You’ll say yes to Nyonya, a palace of Malaysian cuisine

The Brooklyn Paper
Share on TwitterTweet
Share on Facebook

Don’t miss our updates:

The complex flavors and textures of Malaysian cuisine are relatively unknown, even in Brooklyn’s expansive culinary universe.

This is food that is as familiar as it is surprising, evoking memories of Chinese, Thai and Indian specialities even as it strikes out on its own intensely flavorful path.

Fortunately for Brooklynites, a wide array of Malaysian culinary delights can be savored at Sunset Park’s Nyonya, one of only a handful of restaurants in the borough that specialize in the cuisine of this Asian crossroads.

Redolent of curry and coconut, main dishes and appetizers alike evoke a sense of offbeat exoticism — tropical paradise meets urban hotpot, served up in a bright, wood-paneled restaurant with the ambiance of an island outpost.

Overall, dishes at Nyonya, like the flavors they unfurl on the tongue, tease and tantalize, yet ultimately satisfy.

Noodle dishes abound. Mee siam ($6.95), stir-fried rice vermicelli studded with shrimp and chunks of tofu and dusted with chopped peanuts, is sweet and spicy at once, with the smoky flavor of food fresh from the grill providing a third grace note.

If you prefer your noodles bathed in broth, try one of the eatery’s baker’s dozen of soups that range from the familiar to the exotic — including clay pot pearl noodles soup ($6.50) highlighting shrimp, pork and egg if you’re seeking a level of familiarity; ginger duck noodles ($5.95) if you are mildly adventurous; and fish head soup with rice noodles ($6.95) if you are an uninhibited diner.

Among the most-appealing dishes on the menu is roti canai ($2.95), or Indian pancake, a freshly baked flatbread served with a curried dipping sauce that’s the perfect culinary warm-up on a cold winter’s night.

Also yummy was Nyonya kari ayam ($10.95), chicken stewed in a curried base enriched with the subtle tartness of lemongrass, and chicken satay ($6.25), small cubes of meat with a crisp, caramelized exterior threaded onto wooden skewers and served with chunks of cucumber and purple onion.

Some of the dishes were as much a feast for the eyes as for the palate. Sarang burong ($11.95), a melange of meats and vegetables cascaded out of a fried taro bowl, and looked absolutely gorgeous with its kaleidoscopic colors. Nonetheless, there are certainly some dishes at Nyonya that are not for the timid. On the menu, an appetizer of crispy pork intestines ($6.95) comes with a warning for customers to “ask server for advice before you order!!!”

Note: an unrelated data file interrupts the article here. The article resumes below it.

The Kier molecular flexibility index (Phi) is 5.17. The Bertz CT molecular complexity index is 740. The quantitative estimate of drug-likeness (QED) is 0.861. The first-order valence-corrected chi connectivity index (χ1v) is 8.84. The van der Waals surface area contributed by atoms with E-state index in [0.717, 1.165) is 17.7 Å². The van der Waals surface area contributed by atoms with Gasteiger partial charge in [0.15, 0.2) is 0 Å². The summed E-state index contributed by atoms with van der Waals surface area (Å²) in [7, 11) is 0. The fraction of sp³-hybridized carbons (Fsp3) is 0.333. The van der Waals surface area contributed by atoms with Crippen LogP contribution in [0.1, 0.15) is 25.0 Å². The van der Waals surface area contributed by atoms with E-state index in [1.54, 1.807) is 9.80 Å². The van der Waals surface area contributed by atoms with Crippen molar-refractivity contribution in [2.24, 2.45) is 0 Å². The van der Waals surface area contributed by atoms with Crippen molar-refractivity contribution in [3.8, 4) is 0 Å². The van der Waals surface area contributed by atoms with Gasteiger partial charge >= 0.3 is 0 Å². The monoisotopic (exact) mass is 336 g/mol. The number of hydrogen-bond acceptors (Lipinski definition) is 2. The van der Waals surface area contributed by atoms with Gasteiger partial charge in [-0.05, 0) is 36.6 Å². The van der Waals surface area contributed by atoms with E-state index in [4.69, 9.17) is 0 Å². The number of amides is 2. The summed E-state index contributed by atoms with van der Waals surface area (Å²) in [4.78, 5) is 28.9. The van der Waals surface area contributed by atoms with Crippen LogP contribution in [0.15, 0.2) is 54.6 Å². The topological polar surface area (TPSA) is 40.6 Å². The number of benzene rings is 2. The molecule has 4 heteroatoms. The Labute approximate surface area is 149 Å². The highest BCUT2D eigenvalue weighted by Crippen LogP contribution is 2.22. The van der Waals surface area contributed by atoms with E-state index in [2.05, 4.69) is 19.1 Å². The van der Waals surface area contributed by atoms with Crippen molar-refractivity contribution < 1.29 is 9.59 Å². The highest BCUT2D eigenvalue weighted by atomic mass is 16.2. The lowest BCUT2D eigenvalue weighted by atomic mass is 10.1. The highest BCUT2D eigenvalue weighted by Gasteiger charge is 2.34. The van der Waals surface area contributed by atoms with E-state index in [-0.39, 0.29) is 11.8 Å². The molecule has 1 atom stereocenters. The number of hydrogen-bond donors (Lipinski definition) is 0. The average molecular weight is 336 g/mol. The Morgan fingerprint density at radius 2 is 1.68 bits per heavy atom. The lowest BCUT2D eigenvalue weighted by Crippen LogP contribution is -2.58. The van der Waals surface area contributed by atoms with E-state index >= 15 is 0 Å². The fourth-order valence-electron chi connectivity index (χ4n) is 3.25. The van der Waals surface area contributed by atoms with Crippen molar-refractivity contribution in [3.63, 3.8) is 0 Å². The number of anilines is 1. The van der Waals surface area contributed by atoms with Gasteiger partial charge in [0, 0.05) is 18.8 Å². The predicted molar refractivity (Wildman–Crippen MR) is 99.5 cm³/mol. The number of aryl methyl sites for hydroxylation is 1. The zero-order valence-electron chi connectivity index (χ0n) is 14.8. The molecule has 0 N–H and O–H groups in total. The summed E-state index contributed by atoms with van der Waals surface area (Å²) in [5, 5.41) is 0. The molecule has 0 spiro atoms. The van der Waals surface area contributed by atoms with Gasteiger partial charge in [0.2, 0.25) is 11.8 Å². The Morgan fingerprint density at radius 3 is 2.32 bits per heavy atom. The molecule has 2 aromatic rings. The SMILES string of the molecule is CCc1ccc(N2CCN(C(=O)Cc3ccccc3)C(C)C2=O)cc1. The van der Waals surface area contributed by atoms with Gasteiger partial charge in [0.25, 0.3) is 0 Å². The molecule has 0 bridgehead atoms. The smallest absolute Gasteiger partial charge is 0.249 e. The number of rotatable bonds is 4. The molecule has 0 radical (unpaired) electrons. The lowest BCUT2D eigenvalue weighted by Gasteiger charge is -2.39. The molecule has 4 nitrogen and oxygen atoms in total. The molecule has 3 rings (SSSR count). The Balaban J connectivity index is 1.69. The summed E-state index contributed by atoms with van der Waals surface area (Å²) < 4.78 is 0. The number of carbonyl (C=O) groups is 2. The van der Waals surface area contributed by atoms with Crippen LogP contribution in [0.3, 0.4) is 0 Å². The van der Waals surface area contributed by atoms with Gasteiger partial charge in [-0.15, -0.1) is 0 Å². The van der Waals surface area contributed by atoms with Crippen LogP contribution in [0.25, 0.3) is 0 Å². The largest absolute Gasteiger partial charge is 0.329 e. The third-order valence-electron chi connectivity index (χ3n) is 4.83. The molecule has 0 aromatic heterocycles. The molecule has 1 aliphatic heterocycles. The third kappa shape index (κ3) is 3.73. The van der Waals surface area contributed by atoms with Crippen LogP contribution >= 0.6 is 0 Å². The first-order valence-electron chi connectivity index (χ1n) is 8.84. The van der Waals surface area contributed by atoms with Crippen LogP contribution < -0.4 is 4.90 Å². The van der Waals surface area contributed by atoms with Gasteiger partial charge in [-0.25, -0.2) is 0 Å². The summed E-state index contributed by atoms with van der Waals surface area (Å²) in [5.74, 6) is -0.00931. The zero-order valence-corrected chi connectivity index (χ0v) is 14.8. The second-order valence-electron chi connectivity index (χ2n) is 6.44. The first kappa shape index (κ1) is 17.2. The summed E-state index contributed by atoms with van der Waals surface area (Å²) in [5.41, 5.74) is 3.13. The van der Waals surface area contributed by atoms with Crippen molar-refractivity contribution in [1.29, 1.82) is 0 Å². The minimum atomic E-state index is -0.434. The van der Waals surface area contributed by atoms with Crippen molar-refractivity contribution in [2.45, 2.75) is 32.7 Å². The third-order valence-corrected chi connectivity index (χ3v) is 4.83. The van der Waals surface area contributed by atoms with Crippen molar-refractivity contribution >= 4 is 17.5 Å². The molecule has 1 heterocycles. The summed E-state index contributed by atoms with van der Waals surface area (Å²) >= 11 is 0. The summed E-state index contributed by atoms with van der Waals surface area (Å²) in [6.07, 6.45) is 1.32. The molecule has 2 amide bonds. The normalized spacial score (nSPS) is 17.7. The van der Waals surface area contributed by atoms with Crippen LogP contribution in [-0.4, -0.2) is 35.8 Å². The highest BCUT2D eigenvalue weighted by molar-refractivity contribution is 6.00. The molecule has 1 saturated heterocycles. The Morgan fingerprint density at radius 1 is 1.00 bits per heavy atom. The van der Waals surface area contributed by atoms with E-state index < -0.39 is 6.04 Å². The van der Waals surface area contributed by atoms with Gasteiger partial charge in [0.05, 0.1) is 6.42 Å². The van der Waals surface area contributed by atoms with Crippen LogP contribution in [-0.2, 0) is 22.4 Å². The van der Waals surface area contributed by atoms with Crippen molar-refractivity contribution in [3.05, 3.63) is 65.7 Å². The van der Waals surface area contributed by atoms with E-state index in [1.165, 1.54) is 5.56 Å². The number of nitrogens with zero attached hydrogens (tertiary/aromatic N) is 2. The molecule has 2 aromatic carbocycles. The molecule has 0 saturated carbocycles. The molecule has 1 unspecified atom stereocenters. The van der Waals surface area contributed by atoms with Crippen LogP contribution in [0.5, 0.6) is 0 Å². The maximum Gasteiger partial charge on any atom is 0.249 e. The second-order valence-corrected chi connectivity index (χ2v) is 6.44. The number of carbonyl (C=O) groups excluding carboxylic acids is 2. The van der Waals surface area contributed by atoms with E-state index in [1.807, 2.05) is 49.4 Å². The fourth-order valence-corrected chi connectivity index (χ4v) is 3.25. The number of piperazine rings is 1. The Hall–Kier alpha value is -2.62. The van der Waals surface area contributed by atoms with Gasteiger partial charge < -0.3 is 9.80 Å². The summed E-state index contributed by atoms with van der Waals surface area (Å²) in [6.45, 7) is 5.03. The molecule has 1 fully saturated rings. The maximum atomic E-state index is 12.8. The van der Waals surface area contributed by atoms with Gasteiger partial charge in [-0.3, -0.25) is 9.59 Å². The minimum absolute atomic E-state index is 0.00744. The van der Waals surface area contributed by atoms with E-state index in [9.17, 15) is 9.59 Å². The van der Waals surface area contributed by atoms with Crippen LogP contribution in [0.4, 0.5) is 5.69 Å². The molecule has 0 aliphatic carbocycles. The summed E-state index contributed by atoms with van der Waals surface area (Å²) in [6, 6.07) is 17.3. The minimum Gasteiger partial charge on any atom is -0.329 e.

Next time, maybe…

Nyonya [5323 Eighth Ave. at 54th Street in Sunset Park, (718) 633-0808]. Cash only. Open seven days.

Updated 4:52 pm, August 24, 2011
Today’s news:
Share on TwitterTweet
Share on Facebook

Don’t miss our updates:

Reasonable discourse

Enter your comment below

By submitting this comment, you agree to the following terms:

You agree that you, and not or its affiliates, are fully responsible for the content that you post. You agree not to post any abusive, obscene, vulgar, slanderous, hateful, threatening or sexually-oriented material or any material that may violate applicable law; doing so may lead to the removal of your post and to your being permanently banned from posting to the site. You grant to the royalty-free, irrevocable, perpetual and fully sublicensable license to use, reproduce, modify, adapt, publish, translate, create derivative works from, distribute, perform and display such content in whole or in part world-wide and to incorporate it in other works in any form, media or technology now known or later developed.

First name
Last name
Your neighborhood
Email address
Daytime phone

Your letter must be signed and include all of the information requested above. (Only your name and neighborhood are published with the letter.) Letters should be as brief as possible; while they may discuss any topic of interest to our readers, priority will be given to letters that relate to stories covered by The Brooklyn Paper.

Letters will be edited at the sole discretion of the editor, may be published in whole or part in any media, and upon publication become the property of The Brooklyn Paper. The earlier in the week you send your letter, the better.

Don’t miss out!

Stay in touch with the stories people are talking about in your neighborhood:

Optional: Help us tailor our newsletters to you!